I'm now in the sixth month of my experiment with dermatologist treatment. My doctor has tweaked my prescription routine a few times, and in early June, she suggested that I dramatically cut down on the number of non-prescription products in my routine. Being a long-time adherent of an extensive, ten-plus step "KBeauty" or otherwise East Asian market-inspired skincare routine, and having seen a lot of success with that, I was extremely apprehensive. Still, when I decided to commence this rather expensive experiment, I promised myself I would fully commit. Also, if I'm paying well for professional advice, it'd be a foolish thing not to listen to it! So for the last nearly two months, this has been the full extent of my skincare routine:

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1. Cleanse: I use Cerave Foaming Face Wash morning and night. It's an excellent, no-frills facial cleanser that's quite gentle on my sometimes-dry and sometimes-sensitive (thanks to prescription topical products for acne) skin. I've even converted K to using it, instead of the Purpose facial wash he used to use. On the rare days when I wore makeup, I'll soak a cotton pad with the Garnier Skinactive Micellar Water (it's basically as good as Bioderma) and use that to remove my makeup before washing with  Cerave.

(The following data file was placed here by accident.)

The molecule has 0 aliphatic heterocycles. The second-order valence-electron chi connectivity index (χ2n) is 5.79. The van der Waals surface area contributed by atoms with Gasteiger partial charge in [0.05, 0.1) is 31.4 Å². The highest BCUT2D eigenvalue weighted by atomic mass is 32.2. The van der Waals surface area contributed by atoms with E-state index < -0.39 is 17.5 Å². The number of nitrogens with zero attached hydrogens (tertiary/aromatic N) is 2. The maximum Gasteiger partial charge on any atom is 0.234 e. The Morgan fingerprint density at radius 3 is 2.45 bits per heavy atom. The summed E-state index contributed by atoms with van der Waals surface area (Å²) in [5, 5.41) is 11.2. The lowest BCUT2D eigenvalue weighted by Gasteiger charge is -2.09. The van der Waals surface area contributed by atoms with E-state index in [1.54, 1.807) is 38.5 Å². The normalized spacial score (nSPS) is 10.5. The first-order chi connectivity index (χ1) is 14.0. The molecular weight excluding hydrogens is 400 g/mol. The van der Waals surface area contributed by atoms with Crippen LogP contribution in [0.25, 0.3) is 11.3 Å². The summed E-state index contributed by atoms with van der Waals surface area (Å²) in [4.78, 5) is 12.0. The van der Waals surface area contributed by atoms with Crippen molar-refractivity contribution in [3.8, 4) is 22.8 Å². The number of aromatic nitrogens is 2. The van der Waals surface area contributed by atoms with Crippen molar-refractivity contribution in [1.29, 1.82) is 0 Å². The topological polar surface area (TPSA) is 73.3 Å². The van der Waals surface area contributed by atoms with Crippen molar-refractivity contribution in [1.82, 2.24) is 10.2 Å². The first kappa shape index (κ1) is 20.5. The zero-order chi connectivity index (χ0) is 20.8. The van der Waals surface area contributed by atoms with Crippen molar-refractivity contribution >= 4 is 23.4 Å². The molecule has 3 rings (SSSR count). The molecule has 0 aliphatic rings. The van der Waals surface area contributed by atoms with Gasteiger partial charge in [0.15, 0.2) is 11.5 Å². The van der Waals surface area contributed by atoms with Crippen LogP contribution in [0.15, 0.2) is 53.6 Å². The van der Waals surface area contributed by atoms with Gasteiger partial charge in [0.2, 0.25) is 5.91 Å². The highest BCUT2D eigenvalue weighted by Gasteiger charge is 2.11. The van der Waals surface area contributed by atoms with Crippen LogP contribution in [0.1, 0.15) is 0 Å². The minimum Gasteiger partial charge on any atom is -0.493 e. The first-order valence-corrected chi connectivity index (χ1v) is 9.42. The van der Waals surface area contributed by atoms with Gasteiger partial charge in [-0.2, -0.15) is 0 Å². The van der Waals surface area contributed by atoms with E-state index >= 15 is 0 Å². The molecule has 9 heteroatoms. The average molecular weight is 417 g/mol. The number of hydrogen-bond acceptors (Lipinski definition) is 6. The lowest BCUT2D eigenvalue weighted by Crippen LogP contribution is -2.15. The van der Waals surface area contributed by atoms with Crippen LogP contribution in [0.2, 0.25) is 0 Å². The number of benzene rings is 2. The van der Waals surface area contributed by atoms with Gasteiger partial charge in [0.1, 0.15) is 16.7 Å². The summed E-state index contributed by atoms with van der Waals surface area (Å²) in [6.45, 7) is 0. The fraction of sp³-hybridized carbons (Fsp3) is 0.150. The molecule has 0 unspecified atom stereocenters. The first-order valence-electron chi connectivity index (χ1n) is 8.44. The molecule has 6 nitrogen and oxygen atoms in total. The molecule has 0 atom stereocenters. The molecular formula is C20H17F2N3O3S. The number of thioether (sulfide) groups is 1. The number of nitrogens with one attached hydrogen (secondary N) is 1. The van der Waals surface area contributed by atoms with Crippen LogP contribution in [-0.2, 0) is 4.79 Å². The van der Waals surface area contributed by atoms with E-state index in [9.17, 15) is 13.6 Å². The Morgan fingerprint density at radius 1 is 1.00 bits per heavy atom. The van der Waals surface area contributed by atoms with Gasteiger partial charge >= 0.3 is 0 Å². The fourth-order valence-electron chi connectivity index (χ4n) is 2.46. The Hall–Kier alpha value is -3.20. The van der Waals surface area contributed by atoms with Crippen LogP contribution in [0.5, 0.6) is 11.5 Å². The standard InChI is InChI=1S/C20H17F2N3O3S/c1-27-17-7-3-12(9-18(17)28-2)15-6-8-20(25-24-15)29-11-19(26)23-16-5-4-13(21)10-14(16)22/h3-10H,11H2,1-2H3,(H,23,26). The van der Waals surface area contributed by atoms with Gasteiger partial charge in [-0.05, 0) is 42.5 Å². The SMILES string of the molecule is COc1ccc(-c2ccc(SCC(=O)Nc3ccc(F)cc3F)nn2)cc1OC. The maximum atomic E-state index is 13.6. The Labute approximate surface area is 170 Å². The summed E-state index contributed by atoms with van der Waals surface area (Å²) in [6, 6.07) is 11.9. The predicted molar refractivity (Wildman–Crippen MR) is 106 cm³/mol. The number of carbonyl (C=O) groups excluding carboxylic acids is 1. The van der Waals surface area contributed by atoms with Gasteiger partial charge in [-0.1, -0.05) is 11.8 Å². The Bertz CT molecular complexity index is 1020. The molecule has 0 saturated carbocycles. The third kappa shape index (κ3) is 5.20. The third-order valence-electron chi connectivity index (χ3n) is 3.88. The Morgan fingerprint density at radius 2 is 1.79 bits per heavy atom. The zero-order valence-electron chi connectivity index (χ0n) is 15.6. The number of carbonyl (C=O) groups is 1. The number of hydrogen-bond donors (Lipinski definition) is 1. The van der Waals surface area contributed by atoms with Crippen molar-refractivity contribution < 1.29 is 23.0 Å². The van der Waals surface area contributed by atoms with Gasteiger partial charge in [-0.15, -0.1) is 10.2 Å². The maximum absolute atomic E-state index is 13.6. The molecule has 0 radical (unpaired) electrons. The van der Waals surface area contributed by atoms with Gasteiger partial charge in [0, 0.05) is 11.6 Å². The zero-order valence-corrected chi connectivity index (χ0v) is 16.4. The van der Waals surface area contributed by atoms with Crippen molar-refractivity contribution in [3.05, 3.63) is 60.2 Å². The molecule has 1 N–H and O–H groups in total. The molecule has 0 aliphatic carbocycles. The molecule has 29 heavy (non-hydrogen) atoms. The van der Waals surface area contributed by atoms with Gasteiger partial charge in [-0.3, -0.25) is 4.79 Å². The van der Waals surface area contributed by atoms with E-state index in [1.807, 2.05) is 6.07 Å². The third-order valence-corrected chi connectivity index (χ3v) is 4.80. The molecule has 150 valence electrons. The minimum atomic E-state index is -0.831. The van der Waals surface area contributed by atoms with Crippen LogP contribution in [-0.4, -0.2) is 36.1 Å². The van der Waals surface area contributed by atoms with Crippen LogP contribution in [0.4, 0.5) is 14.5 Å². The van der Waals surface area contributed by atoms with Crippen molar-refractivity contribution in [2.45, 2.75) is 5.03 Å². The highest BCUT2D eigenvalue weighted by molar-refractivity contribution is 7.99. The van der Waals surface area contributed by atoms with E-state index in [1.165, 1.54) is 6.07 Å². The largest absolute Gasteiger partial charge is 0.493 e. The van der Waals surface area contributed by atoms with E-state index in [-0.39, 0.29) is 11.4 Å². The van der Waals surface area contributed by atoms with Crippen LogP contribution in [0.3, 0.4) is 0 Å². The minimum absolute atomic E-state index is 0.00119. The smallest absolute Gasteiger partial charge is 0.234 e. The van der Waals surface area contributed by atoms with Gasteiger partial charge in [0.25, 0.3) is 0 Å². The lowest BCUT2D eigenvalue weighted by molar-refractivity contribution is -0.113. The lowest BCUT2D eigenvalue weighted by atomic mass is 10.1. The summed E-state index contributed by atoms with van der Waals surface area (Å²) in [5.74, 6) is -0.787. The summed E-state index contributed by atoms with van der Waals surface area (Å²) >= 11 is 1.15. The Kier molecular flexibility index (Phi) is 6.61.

2. Prescription Product: In the morning, I alternate between Acanya and a compounded topical spironolactone and clindamycin. In the evening, I use Retin-A Micro 0.1%. The dermatologist actually recommended that I apply the Retin-A Micro after moisturizing, but it balled up and wouldn't absorb into the skin that way, so I've switched to applying it before.  

3. Moisturize: I've always looked to very basic drugstore moisturizers. In the morning, I use Cerave Moisturizing Lotion and in the evening, I use Vanicream